Ugh I hate the way it looks! Some of it is blurry icon_sad.gif and I used a little bit of crisco to stick it down and now that I've gone over it with the pearl sheen it has highlighted all the crisco'd bits. No time to re-do now, just gotta hope the cake muffles don't notice the flaws that I do.

jgifford Posted 12 Jan 2012 , 10:44pm

I've looked at your cakes - - I can promise you noone will notice like you do. Your cakes are fabulous! thumbs_up.gifthumbs_up.gif

LisaPeps Posted 12 Jan 2012 , 10:47pm

Lol my iPhone corrected muggles to muffles! Ah well hope the muggles and muffles don't notice.

Thanks for the kind words jgifford, I'll be holding my breath until delivery :S

LisaBerczel Posted 12 Jan 2012 , 10:50pm

Sorry you did not like the outcome....

For next time, where was the design blurry? In the center?

Yes, of course pearls will be attracted to the shortening... In hindsight, pins would have been the better choice.

LisaPeps Posted 12 Jan 2012 , 11:01pm
Quote:
Originally Posted by LisaBerczel

Sorry you did not like the outcome....

For next time, where was the design blurry? In the center?

Yes, of course pearls will be attracted to the shortening... In hindsight, pins would have been the better choice.


The top edge was the blurry bit. I used pins on the first 2 sides I airbrushed and had a lot of blurriness so on the last 2 sides I used pins and crisco and the blurriness was cut down a lot. I had to put the pins in strategic places so I could cover the pin holes with a dragee.

I only got the airbrush for Christmas so I am using a lot of trial and error at the minute. I found out that pearl sheen HIGHLIGHTS mistakes not covers them up as I originally thought it would do.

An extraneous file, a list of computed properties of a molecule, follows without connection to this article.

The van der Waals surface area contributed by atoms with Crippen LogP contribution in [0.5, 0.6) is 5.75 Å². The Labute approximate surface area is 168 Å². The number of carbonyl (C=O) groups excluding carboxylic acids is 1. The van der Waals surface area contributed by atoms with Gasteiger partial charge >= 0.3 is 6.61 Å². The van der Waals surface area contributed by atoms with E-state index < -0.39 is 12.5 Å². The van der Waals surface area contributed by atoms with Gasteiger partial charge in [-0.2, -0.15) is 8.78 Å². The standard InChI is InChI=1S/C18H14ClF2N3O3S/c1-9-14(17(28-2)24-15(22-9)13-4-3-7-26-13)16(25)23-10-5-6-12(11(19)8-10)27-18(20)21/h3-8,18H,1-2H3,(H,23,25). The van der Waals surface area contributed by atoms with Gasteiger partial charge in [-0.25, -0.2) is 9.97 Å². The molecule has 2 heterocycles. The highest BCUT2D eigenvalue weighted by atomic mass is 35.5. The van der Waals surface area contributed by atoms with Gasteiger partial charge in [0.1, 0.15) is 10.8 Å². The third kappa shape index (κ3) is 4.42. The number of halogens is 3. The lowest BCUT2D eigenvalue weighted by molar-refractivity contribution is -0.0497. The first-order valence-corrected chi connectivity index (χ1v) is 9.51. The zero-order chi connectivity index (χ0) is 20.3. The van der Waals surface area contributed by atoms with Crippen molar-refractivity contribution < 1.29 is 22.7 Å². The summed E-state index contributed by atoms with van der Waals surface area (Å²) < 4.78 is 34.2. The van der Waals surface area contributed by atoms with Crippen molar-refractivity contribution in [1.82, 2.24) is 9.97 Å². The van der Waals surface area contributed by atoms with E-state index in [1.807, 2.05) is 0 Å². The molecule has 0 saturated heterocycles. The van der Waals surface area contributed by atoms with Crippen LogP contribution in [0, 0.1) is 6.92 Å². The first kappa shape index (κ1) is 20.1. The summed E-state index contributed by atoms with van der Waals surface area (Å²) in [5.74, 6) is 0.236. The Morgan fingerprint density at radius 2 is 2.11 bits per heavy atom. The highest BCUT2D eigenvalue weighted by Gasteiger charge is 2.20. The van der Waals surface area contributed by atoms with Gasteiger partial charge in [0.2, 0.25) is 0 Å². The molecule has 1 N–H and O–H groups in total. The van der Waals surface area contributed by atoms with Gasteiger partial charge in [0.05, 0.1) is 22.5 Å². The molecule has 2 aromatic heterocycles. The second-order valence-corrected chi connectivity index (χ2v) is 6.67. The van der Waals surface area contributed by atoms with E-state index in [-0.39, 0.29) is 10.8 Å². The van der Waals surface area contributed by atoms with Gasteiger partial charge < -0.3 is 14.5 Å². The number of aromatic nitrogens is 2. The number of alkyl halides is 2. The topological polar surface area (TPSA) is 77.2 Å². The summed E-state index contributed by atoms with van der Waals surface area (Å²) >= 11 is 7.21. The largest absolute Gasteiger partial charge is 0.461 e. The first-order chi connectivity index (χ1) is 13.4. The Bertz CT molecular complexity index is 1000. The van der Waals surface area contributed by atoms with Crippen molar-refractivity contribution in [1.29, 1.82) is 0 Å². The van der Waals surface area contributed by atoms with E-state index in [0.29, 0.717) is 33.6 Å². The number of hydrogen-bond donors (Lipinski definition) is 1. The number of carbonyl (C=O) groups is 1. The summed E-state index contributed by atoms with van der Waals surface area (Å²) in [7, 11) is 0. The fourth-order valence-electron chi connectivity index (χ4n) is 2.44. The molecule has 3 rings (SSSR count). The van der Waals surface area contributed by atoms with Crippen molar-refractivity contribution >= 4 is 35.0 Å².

Thanks for your help though Lisa, I'm sure the airbrushing came out a lot better than trying to pipe the design and trying to get royal icing to a deep purple colour.

The funny thing is, my test run came out perfect because I used a lighter colour (so I didn't use up all of my pre-mixed deep purple) and I was really confident going into the proper run.

LisaBerczel Posted 12 Jan 2012 , 11:15pm

Airbrush is a practice thing, just like anything else..... you'll get the hang of it!

I normally use my fingers to "walk" the design to keep good contact, but this is a bit more of an advanced technique - and I don't' care how purple my hands get.

Tell me more about the equipment you have.... The more I know about your system, the more I can help.

LisaPeps Posted 12 Jan 2012 , 11:36pm

This is the one I have http://www.thecakedecoratingcompany.co.uk/catalog/product_info.php?products_id=2303
It's not the best model out there but for a present and a first machine, I was very happy. If I get the hang of it, I can upgrade later.

LisaBerczel Posted 12 Jan 2012 , 11:47pm

The intro system you have is good for getting your feet wet.

Is the spray pattern smooth and consistent?
Some models are grainy and the air pulse can make a line look like Morris Code.

What kind of line the equipment can spray will dictate what you can realistically expect the equipment to do for you.

LisaPeps Posted 13 Jan 2012 , 12:08am

I can spray a fine line with it and to me it looks consistent and smooth. I think I just need to practise more.

LisaPeps Posted 15 Jan 2012 , 10:03pm

Just to let you guys know the couple were happy with the cake. They text me to say, "Cakes amazing, thanks Lisa" (The groom is a work colleague, hence the texting).

Thank you for all your help! I'll post pictures when I have more time, I have a couple that need uploading :S

UberSpoonyG Posted 19 Jan 2012 , 2:53am

Excellent advice from everyone....check out others way of designing airbrushed cakes and you will get more ideas to work with!! Glad to hear your cake came out well! Cake on!